Now that the book has come out, I can finally put a big “THE END” on the Book That Would Not Go Away. I didn’t look for H.M.T.; often it seems that Turner came looking for me. But once he got his tenterhooks in, he never let go. Freedom’s Witness is an odd book in my scholarship, being somewhat out of field—my research specialization is in Progressive Era American literature and culture, and I certainly never had any interest in the Civil War before I edited this book. But it is most certainly the result of my research in periodicals. And I guess this is the last point that I’d like to make. We who study periodicals insist that magazines and newspapers are more than a collection of individual texts. An issue is an assemblage of interrelated texts, each providing part of the context within which the others are read; we like to say that “texts published in periodicals must be considered within their publication context.” Freedom’s Witness, in a sense, was an accidental result of a very conscious process. I found H.M.T. because I was trying to place Julia C. Collins’s The Curse of Caste within the context of The Christian Recorder. Unexpectedly, Turner, who provided a part of this publication context, came into view as a new text.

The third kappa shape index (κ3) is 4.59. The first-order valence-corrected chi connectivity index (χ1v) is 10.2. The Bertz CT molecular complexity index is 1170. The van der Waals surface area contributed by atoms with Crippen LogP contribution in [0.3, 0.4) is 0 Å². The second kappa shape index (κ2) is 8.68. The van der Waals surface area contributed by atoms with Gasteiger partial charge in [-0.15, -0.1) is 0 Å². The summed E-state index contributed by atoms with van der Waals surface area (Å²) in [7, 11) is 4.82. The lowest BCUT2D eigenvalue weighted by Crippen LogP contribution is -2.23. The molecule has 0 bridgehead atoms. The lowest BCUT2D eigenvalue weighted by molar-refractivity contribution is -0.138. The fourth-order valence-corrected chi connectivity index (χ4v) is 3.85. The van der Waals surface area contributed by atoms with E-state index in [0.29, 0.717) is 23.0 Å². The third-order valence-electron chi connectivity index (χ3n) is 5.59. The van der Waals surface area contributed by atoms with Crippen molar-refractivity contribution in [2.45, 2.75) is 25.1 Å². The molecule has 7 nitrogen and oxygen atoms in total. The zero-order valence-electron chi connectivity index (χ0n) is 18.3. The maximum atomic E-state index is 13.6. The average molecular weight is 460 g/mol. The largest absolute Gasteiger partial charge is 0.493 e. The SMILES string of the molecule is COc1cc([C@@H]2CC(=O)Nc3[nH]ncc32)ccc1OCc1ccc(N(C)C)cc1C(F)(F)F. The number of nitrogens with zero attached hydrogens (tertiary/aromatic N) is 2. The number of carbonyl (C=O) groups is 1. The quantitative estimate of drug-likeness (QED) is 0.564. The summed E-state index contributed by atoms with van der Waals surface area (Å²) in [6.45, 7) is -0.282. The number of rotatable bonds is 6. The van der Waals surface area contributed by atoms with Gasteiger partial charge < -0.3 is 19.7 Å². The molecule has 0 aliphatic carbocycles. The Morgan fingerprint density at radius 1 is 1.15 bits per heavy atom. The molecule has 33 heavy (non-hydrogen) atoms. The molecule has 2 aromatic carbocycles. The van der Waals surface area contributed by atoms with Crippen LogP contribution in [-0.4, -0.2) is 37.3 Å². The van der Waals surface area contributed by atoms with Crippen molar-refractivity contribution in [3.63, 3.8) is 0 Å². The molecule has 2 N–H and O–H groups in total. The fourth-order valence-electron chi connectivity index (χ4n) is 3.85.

I think that our suspicion of religion, as well as our assumption that periodicals are purely ephemeral, have prevented us from recognizing the Christian Recorder as a rich vein of literary ore. We need to see publications like church newspapers as important outlets for creative expression, especially for marginalized populations that lacked access to mainstream publishing networks and lacked the capital to publish books on their own. The Christian Recorder published novels, not just by Collins, but by well-known African American writers including Frances Watkins Harper; they also published memoirs, speeches, sermons, short fiction, and poetry, all interspersed with “the news.” Taken together, these texts show us the richness and variety of African American (not to mention American) literary expression during a period once known almost solely for the slave narrative.